GET THE FACTS - U.S. Paratrooper Jump Wings Badge

American WW2 parachutist badge jump wings

 

The U.S. Parachutist badge normally called “jump wings” was first designed in WW11 by Captain William Yarborough of the 501st Parachute Battalion.

Worn by either Paratroopers that passed training or those with no training, which had made a combat jump. All of the wings were made of silver, though did not have to be marked as such, and officially were 1 13/64” by 1 1/2” in size.  It portrays a parachute in the center with 2 large partly circled wings extending from the sides.  This badge was worn on the paratrooper uniforms.

 

 

 U.S. Parachutist badge jump wings ww2  American WW11 Parachutist badge pin back Jump Wings  American Clutch Back Jump Wing

 

The badge was manufactured in both the U.S. and Britain which made for differences in the fastening devices based on the country of origin. The common U.S. made wings had a pinback with a rolling lock.  The American ones were made as per Yarborough’s exact specifications, with a 1.45” long pin stem that had a flat joint hinge type.  The catch was also the ball shaped type.  (See image above)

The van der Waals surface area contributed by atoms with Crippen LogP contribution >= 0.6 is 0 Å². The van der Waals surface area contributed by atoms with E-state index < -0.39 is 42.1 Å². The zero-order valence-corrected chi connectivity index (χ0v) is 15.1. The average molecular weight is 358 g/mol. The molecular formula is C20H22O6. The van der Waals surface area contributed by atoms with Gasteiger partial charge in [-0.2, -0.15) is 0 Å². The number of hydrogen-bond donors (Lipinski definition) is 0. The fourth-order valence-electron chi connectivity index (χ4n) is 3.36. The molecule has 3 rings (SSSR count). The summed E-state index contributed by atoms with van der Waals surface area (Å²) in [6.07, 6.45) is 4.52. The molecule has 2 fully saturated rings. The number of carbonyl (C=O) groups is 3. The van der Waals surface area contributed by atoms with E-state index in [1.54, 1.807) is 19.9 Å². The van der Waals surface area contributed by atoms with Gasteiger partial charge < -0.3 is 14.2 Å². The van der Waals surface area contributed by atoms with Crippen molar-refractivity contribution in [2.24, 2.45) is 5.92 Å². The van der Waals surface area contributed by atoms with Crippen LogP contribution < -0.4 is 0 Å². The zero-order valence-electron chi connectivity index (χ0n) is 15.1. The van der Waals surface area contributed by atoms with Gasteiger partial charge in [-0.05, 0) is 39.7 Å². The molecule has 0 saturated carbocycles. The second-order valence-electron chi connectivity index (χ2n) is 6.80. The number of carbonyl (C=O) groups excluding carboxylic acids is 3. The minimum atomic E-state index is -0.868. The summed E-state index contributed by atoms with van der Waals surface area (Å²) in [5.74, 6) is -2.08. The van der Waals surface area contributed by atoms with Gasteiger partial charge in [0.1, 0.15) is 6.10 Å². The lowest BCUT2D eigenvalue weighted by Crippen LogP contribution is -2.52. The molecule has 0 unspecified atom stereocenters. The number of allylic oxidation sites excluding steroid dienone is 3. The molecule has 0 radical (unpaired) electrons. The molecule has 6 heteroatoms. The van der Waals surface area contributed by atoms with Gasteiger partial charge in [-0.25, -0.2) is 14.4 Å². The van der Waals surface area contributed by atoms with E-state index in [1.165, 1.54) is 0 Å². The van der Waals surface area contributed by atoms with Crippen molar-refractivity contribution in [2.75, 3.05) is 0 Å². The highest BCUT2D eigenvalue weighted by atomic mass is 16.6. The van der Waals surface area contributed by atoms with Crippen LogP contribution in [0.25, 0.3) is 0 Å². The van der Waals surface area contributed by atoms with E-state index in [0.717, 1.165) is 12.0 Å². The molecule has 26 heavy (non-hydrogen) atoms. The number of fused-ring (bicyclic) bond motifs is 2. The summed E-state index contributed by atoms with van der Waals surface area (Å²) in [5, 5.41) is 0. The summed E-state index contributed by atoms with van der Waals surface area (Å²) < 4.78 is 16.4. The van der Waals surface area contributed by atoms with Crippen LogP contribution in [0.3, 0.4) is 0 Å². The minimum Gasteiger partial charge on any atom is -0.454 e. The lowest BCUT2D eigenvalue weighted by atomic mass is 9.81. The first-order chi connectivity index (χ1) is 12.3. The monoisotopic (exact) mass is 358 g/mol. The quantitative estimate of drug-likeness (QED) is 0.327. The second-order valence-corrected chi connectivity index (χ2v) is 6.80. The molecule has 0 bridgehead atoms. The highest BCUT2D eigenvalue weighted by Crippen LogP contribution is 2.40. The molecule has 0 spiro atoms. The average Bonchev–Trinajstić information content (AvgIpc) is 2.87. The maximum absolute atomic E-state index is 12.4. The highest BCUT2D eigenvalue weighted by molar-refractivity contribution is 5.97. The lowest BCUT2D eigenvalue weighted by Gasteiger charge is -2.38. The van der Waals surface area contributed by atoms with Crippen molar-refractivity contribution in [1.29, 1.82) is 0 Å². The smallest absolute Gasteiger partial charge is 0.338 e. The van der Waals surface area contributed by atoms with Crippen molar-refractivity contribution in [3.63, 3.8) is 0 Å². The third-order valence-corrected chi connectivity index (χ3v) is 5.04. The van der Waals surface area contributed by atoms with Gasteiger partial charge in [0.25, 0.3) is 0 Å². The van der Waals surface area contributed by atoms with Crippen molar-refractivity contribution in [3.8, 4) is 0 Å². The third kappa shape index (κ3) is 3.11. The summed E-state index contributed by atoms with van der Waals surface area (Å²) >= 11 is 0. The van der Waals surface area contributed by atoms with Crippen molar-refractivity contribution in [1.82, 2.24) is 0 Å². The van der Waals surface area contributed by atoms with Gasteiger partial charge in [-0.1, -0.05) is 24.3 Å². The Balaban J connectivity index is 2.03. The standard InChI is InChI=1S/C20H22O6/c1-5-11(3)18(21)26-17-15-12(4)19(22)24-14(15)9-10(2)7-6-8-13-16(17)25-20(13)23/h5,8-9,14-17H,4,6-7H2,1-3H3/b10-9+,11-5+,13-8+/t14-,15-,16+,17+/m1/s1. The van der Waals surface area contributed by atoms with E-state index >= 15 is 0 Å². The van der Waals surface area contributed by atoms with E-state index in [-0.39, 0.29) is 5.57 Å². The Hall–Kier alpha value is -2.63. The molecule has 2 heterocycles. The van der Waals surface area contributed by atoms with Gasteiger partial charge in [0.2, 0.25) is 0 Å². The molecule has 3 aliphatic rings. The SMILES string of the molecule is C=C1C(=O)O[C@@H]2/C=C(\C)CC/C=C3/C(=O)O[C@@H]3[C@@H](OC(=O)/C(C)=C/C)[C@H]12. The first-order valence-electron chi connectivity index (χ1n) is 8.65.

Wings manufactured in Britain were pin backs using a basic hook and clasp with a thicker needle size than the U.S. ones.   Clutch back fasteners were introduced later in WWII and are on current models.

Another visible difference with the British manufactured Jump Wings was the designed was more outlined or enhanced.

Wings may or may not have a manufacturer’s mark and the WW2 badges were usually polished smooth.

In addition to the basic jump wings there were many unofficial variations that included combat stars or invasion arrowheads on them. Each star equaled a combat jump and the arrowheads were for those that jumped on D-Day.  There was a maximum of 5 stars allowed.

 

 

 AMERICAN PARATROOPER JUMP WINGS BADGE ARMY STERLING AMERICAN PARATROOPER JUMP WINGS BADGE ARMY STERLING WW2 AMERICAN PARATROOPER JUMP WINGS BADGE ARMY STERLING ww11

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